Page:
Then again, when you’ve been around for 85 years, you come to learn when it is time to shake off a bad day. And maybe that is what Mr. Devos is doing this particular Wednesday, looking forward to the next four games — all tough ones against the Bulls, Pacers, Heat and Spurs — to use as the measuring stick for what will be the biggest decision the franchise has made since it low-balled Shaquille O’Neal in the summer of 1996 and lost him to the Los Angeles Lakers.

The trade deadline is now eight days away, and the Orlando Magic are going through one of the icier portions of what has been an up-and-down, hot-and-cold season.

“We will not play 48 minutes. We just will not,” Orlando coach Stan Van Gundy said after his tam blew a 20-point lead.

From Rick Bonnell of the Charlotte Observer: “Rookie Bismack Biyombo – he of the near-triple double – summed up a 100-84 victory over the Orlando Magic this way: “Anything is possible when you work hard.’’ Which seemingly speaks both to Biyombo’s arrival (he finished with 10 points, 15 rebounds and seven blocks) and the possible departure of power forward Boris Diaw. For the first time in 384 games, pre-dating the trade to Charlotte, Diaw did not play Tuesday. Whether Diaw ever plays again here seems in question. Diaw’s agent has asked that if his client is not traded by the Mar. 15 deadline, that the Bobcats consider a buyout that would free Diaw to play elsewhere. What’s undeniable is the energy and resolve that fueled a Bobcats team that had lost 31 of 35 games. They overcame a 20-point first-half deficit. They outscored the Magic – a team that had beaten them 13 of 14 previous times – 28-13 in the fourth quarter. And most impressively, rookie Biyombo played Orlando’s Dwight Howard, the NBA’s premier center, to a standoff. Howard finished with 15 points, 17 rebounds and two blocks. “He’s one of the hardest-working guys I’ve ever seen and he’s tough,’’ said Bobcats coach Paul Silas of Biyombo. “Before he came, he could hardly make a shot. Now he’s turning around and making them.’’ Silas spent the second half in the locker room after being ejected by referee Tony Brown. Silas’s son, lead assistant Stephen Silas, took over and drew high praise from the players for his rotation and play-calling.“Steve knows this game in-and-out,’’ said small forward Corey Maggette, who led the Bobcats with 29 points. “We executed just how Steve told us to do: Be patient, don’t get rattled.’’ And recognize a glaring mismatch. Shooting guard Gerald Henderson scored eight of his 16 points in the fourth quarter, continuously abusing J.J. Redick, also a former Duke star. Henderson made 4-of-6 shots in the fourth quarter, either physically overwhelming Redick or fading for jump shots.”

Resolution will come on way or another in the next eight days, with general manager Otis Smith saying he is actively involved in trade discussions with a handful of teams that would be willing to take Howard on as a rental.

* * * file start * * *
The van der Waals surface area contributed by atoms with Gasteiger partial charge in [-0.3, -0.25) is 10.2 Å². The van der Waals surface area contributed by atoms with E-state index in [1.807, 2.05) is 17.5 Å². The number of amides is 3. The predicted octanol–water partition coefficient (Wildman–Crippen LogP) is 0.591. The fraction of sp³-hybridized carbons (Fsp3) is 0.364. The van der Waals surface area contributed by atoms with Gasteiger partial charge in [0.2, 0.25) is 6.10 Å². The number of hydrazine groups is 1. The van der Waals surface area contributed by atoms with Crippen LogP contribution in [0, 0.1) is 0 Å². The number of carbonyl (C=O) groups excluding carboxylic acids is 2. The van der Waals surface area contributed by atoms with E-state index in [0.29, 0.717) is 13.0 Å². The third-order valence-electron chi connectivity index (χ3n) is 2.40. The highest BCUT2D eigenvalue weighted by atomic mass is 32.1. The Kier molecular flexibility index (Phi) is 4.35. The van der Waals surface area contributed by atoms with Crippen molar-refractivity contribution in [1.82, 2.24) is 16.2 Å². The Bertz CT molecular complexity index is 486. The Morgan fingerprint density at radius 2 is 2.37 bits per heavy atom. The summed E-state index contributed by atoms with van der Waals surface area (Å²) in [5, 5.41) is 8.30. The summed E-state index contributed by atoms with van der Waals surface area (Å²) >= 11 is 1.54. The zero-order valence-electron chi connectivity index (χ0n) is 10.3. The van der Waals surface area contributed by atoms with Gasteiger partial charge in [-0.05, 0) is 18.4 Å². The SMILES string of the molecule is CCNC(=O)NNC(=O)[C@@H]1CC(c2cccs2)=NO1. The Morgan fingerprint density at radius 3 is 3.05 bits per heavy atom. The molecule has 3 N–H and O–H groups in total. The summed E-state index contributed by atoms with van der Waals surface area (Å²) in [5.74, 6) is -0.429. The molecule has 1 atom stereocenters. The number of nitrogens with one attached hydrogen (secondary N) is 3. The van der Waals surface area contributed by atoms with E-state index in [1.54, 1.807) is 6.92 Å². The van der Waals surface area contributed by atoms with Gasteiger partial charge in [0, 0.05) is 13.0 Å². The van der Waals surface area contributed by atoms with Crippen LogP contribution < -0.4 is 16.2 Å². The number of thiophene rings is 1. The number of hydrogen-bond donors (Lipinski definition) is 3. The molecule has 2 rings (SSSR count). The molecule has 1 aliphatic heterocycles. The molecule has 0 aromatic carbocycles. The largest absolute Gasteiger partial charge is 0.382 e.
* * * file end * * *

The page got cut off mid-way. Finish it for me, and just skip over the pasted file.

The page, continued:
Still, the decision will ultimately belong to Mr. DeVos, whose coach was flabbergasted by the beating his team absorbed.

From Brian Schmitz of the Orlando Sentinel: “We went up 20 points and everybody got selfish,” Van Gundy said. “We quit playing the way we played to get the lead.” Van Gundy said he felt fine after the stunning loss. He experienced mild chest pains Monday night in Toronto during the game, but kept coaching. Van Gundy, 52, continued to have pain and was sent to the emergency room at Mount Sinai Hospital as a precaution. He was cleared after tests determined he did not suffer a heart attack and left the hospital about 5:30 a.m. Tuesday. Van Gundy hopped on a mid-morning flight for the Magic’s game in Charlotte. He said he was concerned “like anybody else in their 50s would be. I thought, ‘Man, I’m 52.’ It gives you some perspective.” Doctors told him he had an irregular heartbeat, but he said it runs in the family. ”The doctors asked me how my pain level was, from 1 to 10. I said it was a one,” he said. “It was never that much pain. I didn’t feel like I was having a heart attack. But it’s good they checked me out.”

Whether they keep Howard or trade him, the Magic will continue to keep looking up in the standings at two teams that are better than them.

One of those teams is the Miami Heat, who had their full starting lineup intact — for most of the game, anyway, as they put a 30-point beating on the visiting New Jersey Nets.

From Ira Winderman of the South Florida Sun-Sentinel: “With center Brook Lopez sidelined, and with point guard Deron Williams having taken care of a week’s worth of his scoring allotment with Sunday’s 57-point performance in Charlotte, the Nets were kind enough to simply get out of the way in what turned into a 108-78 Heat rout. “The reality is tonight is we faced a team that probably, naturally, was a little bit deflated coming into this game,” Heat coach Erik Spoelstra said. “To lose Lopez again probably was tough. And, at the same time, [they were] facing a team that was very motivated coming off our disappointing road trip.” After losses to the Utah Jazz and Los Angeles Lakers, the Heat returned home whole — at least for a half — with (Chris) Bosh back after missing the three-game western swing in the wake of the death of his grandmother. Spoelstra praised his team’s ability to “own it” when it came to accepting the failures of the previous two games. ”In the last two games, we did not play the way we’re capable of,” Spoelstra said. “And our guys owned it and sought out to make amends for that.” In their totality, the Heat simply were too much for an opponent looking ahead to the draft lottery, the possible acquisition of Dwight Howard either through trade or free agency, and next season’s move to Brooklyn. Of course, the Nets looked so bad that at one point in the fourth quarter, a fan blurted, “Dwight Howard is never going to play for you bums!” And that was before Eddy Curry got in and dunked on them.”

Curry’s old team, the New York Knicks, are struggling through a post-Linsanity dip (combined with a Boston Celtics surge) that is solidifying their grip on the No. 8 seed in the East.